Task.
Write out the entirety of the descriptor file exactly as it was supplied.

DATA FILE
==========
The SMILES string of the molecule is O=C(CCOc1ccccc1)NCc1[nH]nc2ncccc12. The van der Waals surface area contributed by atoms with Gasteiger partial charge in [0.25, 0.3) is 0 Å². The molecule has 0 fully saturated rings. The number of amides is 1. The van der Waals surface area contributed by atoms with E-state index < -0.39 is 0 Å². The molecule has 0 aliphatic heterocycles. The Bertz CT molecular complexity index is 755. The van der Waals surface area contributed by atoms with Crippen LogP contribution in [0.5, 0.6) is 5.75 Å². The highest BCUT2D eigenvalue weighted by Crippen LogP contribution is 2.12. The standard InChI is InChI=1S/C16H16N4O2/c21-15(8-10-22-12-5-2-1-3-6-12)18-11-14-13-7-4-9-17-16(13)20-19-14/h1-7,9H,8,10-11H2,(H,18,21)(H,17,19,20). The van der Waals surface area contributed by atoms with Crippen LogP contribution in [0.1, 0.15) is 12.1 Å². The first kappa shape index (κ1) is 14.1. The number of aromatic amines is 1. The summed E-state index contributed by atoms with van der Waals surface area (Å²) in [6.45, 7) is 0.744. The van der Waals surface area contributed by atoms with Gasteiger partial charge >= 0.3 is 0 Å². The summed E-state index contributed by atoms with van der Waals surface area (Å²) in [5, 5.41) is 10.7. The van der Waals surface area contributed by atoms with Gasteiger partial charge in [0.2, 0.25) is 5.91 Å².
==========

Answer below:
The SMILES string of the molecule is O=C(CCOc1ccccc1)NCc1[nH]nc2ncccc12. The van der Waals surface area contributed by atoms with Gasteiger partial charge in [0.25, 0.3) is 0 Å². The molecule has 0 fully saturated rings. The number of amides is 1. The van der Waals surface area contributed by atoms with E-state index < -0.39 is 0 Å². The molecule has 0 aliphatic heterocycles. The Bertz CT molecular complexity index is 755. The van der Waals surface area contributed by atoms with Crippen LogP contribution in [0.5, 0.6) is 5.75 Å². The highest BCUT2D eigenvalue weighted by Crippen LogP contribution is 2.12. The standard InChI is InChI=1S/C16H16N4O2/c21-15(8-10-22-12-5-2-1-3-6-12)18-11-14-13-7-4-9-17-16(13)20-19-14/h1-7,9H,8,10-11H2,(H,18,21)(H,17,19,20). The van der Waals surface area contributed by atoms with Crippen LogP contribution in [0.1, 0.15) is 12.1 Å². The first kappa shape index (κ1) is 14.1. The number of aromatic amines is 1. The summed E-state index contributed by atoms with van der Waals surface area (Å²) in [6.45, 7) is 0.744. The van der Waals surface area contributed by atoms with Gasteiger partial charge >= 0.3 is 0 Å². The summed E-state index contributed by atoms with van der Waals surface area (Å²) in [5, 5.41) is 10.7. The van der Waals surface area contributed by atoms with Gasteiger partial charge in [0.2, 0.25) is 5.91 Å².